The Valley of the Dry Bones and the Advent of the Redemption, Part 3
The following is from an article by Rabbi Meir Soloveichik, a great-nephew of Rabbi Joseph Soloveichik:
… The redemption cannot take place without repentance; the messiah will not come unless we are deserving of his arrival. Maimonides, the most influential of medieval Jewish philosophers, interprets the passage in its most literal sense, asserting in his Laws of Repentance that “Israel will be redeemed only if it repents.” (Laws of Repentance 7:5) Whether the messiah comes, Maimonides seems to be saying, is up to us; whether he redeems us depends on whether we become worthy of redemption. Yet Maimonides’ assertion, which is based on talmudic precedent, begs the following question: What if we never repent, and therefore never become worthy of redemption? If the messiah’s coming depends on our own worthiness, how can traditional Jews be so certain—indeed, why are we obligated to believe—that he will eventually come? This question was posed by one of the leading Jewish philosophers of the last century, Rabbi Joseph B. Soloveitchik, in a lecture on the subject of repentance:
If one accepts Maimonides’ opinion… that the coming of the messiah is dependent upon repentance, and that if it does not take place then there will be no redemption; how is it possible to declare, “I believe with complete faith in the advent of the messiah and though he may tarry I will await his coming every day”? It is possible that he will tarry indefinitely if Israel does not repent; what sense is there in awaiting his coming daily? (Pinchas H. Peli, On Repentance: The Thought and Oral Discourses of Rabbi Joseph B. Soloveitchik (Jerusalem: Oroth, 1980), pp. 134-135.)
Rabbi Soloveitchik’s answer is startling: Because the messiah will come only when Israel is worthy of his coming, the belief in the certainty of redemption is of necessity a belief that Israel will prove itself worthy of the messiah. Maimonides himself stresses that “The Tora has already assured us that Israel will finally repent at the end of its exile and immediately be redeemed.” (Mishneh Torah, ibid.) Thus, writes Rabbi Soloveitchik, the portion of the Jewish credo that expresses belief in the coming of the messiah is “based upon faith in kneset yisrael [the congregation of Israel]. It is not an easy faith.” Faith in the messiah is faith in ourselves, in our ability to bring the messiah by becoming worthy of his arrival…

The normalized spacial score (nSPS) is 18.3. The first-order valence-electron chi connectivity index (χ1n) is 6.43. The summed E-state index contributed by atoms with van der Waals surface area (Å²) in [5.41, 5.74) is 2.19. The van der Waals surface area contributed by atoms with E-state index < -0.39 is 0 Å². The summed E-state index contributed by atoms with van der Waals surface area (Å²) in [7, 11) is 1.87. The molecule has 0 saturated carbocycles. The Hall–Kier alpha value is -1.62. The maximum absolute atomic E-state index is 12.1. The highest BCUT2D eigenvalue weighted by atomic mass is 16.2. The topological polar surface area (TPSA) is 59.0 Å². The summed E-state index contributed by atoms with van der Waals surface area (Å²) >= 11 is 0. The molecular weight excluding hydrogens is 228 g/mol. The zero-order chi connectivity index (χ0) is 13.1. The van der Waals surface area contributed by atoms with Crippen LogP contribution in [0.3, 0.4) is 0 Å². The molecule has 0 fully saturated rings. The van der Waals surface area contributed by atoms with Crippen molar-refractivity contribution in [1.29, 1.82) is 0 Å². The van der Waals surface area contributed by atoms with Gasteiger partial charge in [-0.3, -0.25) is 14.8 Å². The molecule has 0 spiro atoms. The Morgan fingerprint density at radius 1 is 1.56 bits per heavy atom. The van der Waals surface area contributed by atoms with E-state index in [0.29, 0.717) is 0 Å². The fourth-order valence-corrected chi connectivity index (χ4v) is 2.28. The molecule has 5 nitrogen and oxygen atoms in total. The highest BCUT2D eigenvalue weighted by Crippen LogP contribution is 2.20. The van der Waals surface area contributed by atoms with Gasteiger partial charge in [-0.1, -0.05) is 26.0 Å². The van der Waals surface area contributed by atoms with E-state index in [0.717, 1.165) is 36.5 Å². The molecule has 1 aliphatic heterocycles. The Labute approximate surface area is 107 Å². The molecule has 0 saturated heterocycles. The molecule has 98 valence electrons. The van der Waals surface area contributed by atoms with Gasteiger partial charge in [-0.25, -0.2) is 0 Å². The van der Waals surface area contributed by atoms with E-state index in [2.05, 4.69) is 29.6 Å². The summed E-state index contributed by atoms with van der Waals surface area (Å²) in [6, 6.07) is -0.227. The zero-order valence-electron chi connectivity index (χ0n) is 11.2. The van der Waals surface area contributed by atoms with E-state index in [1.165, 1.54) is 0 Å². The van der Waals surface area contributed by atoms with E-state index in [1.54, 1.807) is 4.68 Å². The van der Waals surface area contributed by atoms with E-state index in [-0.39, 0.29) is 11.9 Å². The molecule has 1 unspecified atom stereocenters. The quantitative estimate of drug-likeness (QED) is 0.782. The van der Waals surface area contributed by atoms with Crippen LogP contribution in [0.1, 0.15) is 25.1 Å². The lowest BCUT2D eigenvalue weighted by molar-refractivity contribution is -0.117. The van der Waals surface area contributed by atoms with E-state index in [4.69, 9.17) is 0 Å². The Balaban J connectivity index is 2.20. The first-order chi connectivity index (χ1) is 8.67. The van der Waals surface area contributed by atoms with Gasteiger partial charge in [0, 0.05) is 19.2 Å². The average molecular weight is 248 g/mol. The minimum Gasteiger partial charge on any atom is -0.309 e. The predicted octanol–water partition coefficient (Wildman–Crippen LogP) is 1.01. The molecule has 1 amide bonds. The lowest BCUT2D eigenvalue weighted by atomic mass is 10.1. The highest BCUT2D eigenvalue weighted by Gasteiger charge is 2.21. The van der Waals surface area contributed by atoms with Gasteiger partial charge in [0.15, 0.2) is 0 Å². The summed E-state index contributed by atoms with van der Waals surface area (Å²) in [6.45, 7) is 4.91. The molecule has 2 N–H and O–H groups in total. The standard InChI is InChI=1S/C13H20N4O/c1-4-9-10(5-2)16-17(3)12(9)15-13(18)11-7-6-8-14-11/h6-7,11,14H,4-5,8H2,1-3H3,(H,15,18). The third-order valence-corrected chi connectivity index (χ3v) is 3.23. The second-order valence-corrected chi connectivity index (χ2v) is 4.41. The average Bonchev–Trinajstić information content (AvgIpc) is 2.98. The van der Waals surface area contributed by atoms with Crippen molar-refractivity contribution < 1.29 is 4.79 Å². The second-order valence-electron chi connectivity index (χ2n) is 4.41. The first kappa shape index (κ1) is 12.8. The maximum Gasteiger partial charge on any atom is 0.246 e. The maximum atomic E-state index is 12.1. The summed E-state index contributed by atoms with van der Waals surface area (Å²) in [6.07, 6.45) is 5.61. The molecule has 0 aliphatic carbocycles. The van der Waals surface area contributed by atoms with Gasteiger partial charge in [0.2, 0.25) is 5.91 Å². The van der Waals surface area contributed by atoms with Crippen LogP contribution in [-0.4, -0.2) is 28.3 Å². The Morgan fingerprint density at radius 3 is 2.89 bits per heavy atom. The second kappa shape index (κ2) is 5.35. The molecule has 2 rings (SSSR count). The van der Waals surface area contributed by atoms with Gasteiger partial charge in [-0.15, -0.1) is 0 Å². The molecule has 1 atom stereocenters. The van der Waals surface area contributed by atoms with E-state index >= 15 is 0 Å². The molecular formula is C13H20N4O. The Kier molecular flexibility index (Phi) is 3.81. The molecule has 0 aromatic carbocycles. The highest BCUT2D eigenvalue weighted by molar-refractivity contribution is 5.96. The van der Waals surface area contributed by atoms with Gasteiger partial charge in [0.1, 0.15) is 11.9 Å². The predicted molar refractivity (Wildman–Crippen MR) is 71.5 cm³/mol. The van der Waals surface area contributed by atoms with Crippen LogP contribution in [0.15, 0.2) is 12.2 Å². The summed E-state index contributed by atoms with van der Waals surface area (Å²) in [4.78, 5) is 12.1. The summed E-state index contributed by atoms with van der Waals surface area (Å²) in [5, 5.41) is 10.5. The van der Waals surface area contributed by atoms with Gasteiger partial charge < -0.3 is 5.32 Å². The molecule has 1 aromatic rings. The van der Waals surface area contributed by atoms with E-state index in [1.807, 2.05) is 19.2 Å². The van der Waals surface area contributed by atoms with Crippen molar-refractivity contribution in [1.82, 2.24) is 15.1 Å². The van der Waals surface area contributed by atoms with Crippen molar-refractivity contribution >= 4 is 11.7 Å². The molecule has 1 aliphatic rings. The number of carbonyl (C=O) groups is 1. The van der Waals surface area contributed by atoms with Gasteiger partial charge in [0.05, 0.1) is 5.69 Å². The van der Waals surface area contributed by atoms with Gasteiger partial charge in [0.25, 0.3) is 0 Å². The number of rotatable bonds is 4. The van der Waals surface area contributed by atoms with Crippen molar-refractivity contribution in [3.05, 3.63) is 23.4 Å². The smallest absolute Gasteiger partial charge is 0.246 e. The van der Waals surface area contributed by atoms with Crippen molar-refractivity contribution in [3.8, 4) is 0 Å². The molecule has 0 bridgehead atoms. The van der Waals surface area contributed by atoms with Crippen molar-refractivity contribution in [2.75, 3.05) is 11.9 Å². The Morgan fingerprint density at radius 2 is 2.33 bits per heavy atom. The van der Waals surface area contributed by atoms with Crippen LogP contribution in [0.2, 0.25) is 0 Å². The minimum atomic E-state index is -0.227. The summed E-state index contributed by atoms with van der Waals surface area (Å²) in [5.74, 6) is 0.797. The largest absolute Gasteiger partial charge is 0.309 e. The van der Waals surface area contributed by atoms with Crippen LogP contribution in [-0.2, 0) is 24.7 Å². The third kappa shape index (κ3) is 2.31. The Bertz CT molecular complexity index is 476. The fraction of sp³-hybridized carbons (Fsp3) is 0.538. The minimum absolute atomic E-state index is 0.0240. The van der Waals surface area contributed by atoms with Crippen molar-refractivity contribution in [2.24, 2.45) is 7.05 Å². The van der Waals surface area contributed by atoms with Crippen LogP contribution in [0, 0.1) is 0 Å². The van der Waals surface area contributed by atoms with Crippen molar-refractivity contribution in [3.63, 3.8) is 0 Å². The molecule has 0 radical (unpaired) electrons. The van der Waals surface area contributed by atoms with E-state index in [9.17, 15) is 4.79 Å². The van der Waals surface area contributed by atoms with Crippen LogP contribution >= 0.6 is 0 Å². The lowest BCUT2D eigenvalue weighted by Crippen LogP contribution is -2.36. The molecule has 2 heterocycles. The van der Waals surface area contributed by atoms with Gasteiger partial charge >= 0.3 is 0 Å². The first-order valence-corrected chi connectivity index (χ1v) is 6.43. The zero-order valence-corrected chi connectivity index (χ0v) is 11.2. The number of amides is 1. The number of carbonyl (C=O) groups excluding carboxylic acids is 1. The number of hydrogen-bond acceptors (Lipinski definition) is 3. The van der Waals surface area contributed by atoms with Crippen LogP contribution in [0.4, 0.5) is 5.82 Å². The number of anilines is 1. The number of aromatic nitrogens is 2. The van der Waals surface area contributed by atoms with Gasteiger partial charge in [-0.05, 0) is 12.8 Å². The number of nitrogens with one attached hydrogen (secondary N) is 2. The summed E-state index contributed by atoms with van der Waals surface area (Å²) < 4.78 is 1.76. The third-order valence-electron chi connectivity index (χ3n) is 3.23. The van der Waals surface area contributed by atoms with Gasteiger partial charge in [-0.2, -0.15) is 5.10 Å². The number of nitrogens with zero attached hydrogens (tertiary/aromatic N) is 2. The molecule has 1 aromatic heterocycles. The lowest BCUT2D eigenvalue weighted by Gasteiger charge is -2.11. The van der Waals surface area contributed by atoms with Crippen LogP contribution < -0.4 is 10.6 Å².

I believe that there is a different answer to this question. Imagine say, 50,000 years into the future, and the Messiah has yet to come, this planet is barely habitable, and the Jewish people, like the rest of most of what is left of mankind, lives somewhere beyond our solar system. The Jews keep even less of the commandments that we keep today, finally and unequivocally agreeing amongst themselves that because they lack the proper knowledge, intentions, and/or spiritual level, they can not fulfill any of the positive commandments, yet they still pray for the day when God will redeem then. The weaker ones will complain that it has been far too long of a wait, and God will respond through His prophet, “the gates of repentance are still open.”
That is, the Redemption will only come when the Jews repent, and therefore it is not a certainty in our manner of speaking and understanding, but it is also certain that at any point in history, no matter how unlikely and impossible it seems that the Jews will be redeemed and restored to their homeland, it nevertheless is an article of our faith that it can always happen. Even millions of years from now, if God forbid it has not happened, the Divine court can always retort that It is ready to bring the Redemption, if only we would do our part. Because God is not bound time, he always has this recourse. There will never be a point in time when we could say that Messiah never came and therefore never will come, because there is always the future.
Although this sounds depressing at first, I do believe it is a better resolution than the one attributed to Rabbi Soloveichik, which merely begs the question: why should we believe that we will one day repent if the choice is entirely ours? This, I believe, is the message at the end of Ezekiel’s vision: “‘Son of man, these bones are the whole house of Israel; behold, they say: Our bones are dried up, and our hope is lost; we are clean cut off. Therefore prophesy, and say unto them: Thus saith the Lord GOD: Behold, I will open your graves, and cause you to come up out of your graves, O My people; and I will bring you into the land of Israel.” No matter how desperate it seems, no matter how dead and buried we mat be, we still have that promise.